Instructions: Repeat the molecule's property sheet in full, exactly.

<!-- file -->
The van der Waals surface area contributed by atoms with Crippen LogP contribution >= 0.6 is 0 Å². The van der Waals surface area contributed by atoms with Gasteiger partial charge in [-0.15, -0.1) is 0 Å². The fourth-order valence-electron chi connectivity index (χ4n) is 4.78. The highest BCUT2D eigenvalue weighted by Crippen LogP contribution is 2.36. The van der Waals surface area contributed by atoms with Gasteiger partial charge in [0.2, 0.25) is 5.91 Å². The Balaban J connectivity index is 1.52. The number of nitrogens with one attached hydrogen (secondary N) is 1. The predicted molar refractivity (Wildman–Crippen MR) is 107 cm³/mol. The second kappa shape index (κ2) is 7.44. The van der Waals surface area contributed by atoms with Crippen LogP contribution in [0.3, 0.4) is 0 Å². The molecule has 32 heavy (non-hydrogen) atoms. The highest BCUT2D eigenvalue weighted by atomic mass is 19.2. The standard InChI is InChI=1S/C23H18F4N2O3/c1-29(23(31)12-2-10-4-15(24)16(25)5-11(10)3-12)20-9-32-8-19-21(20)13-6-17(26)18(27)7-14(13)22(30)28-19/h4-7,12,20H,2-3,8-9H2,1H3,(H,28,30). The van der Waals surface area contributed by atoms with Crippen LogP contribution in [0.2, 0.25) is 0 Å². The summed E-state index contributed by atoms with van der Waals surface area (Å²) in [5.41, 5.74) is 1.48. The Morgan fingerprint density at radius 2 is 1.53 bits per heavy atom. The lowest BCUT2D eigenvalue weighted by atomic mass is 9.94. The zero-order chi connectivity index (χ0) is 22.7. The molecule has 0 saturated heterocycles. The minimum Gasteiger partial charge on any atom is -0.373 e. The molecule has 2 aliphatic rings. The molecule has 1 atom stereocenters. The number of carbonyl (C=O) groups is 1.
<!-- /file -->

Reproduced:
The van der Waals surface area contributed by atoms with Crippen LogP contribution >= 0.6 is 0 Å². The van der Waals surface area contributed by atoms with Gasteiger partial charge in [-0.15, -0.1) is 0 Å². The fourth-order valence-electron chi connectivity index (χ4n) is 4.78. The highest BCUT2D eigenvalue weighted by Crippen LogP contribution is 2.36. The van der Waals surface area contributed by atoms with Gasteiger partial charge in [0.2, 0.25) is 5.91 Å². The Balaban J connectivity index is 1.52. The number of nitrogens with one attached hydrogen (secondary N) is 1. The predicted molar refractivity (Wildman–Crippen MR) is 107 cm³/mol. The second kappa shape index (κ2) is 7.44. The van der Waals surface area contributed by atoms with Crippen LogP contribution in [0.3, 0.4) is 0 Å². The molecule has 32 heavy (non-hydrogen) atoms. The highest BCUT2D eigenvalue weighted by atomic mass is 19.2. The standard InChI is InChI=1S/C23H18F4N2O3/c1-29(23(31)12-2-10-4-15(24)16(25)5-11(10)3-12)20-9-32-8-19-21(20)13-6-17(26)18(27)7-14(13)22(30)28-19/h4-7,12,20H,2-3,8-9H2,1H3,(H,28,30). The van der Waals surface area contributed by atoms with Crippen LogP contribution in [0.2, 0.25) is 0 Å². The summed E-state index contributed by atoms with van der Waals surface area (Å²) in [5.41, 5.74) is 1.48. The Morgan fingerprint density at radius 2 is 1.53 bits per heavy atom. The lowest BCUT2D eigenvalue weighted by atomic mass is 9.94. The zero-order chi connectivity index (χ0) is 22.7. The molecule has 0 saturated heterocycles. The minimum Gasteiger partial charge on any atom is -0.373 e. The molecule has 2 aliphatic rings. The molecule has 1 atom stereocenters. The number of carbonyl (C=O) groups is 1.